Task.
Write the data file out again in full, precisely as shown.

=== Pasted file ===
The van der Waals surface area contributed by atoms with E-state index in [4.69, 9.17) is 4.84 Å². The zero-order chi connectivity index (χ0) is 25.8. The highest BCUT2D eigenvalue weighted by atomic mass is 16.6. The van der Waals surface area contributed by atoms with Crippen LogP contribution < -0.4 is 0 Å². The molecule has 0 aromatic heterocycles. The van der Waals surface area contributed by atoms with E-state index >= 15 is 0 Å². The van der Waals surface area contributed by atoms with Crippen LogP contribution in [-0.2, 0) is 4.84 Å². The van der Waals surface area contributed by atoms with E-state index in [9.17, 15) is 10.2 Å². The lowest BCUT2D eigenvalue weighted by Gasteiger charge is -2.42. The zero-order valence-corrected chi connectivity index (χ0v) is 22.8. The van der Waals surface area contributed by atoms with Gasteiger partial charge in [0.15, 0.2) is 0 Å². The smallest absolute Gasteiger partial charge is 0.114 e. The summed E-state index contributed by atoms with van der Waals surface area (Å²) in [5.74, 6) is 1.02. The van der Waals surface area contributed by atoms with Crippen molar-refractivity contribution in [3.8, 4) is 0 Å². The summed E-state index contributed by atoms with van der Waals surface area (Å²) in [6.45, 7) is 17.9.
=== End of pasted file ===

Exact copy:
The van der Waals surface area contributed by atoms with E-state index in [4.69, 9.17) is 4.84 Å². The zero-order chi connectivity index (χ0) is 25.8. The highest BCUT2D eigenvalue weighted by atomic mass is 16.6. The van der Waals surface area contributed by atoms with Crippen LogP contribution < -0.4 is 0 Å². The molecule has 0 aromatic heterocycles. The van der Waals surface area contributed by atoms with E-state index >= 15 is 0 Å². The van der Waals surface area contributed by atoms with Crippen LogP contribution in [-0.2, 0) is 4.84 Å². The van der Waals surface area contributed by atoms with E-state index in [9.17, 15) is 10.2 Å². The lowest BCUT2D eigenvalue weighted by Gasteiger charge is -2.42. The zero-order valence-corrected chi connectivity index (χ0v) is 22.8. The van der Waals surface area contributed by atoms with Gasteiger partial charge in [0.15, 0.2) is 0 Å². The smallest absolute Gasteiger partial charge is 0.114 e. The summed E-state index contributed by atoms with van der Waals surface area (Å²) in [5.74, 6) is 1.02. The van der Waals surface area contributed by atoms with Crippen molar-refractivity contribution in [3.8, 4) is 0 Å². The summed E-state index contributed by atoms with van der Waals surface area (Å²) in [6.45, 7) is 17.9.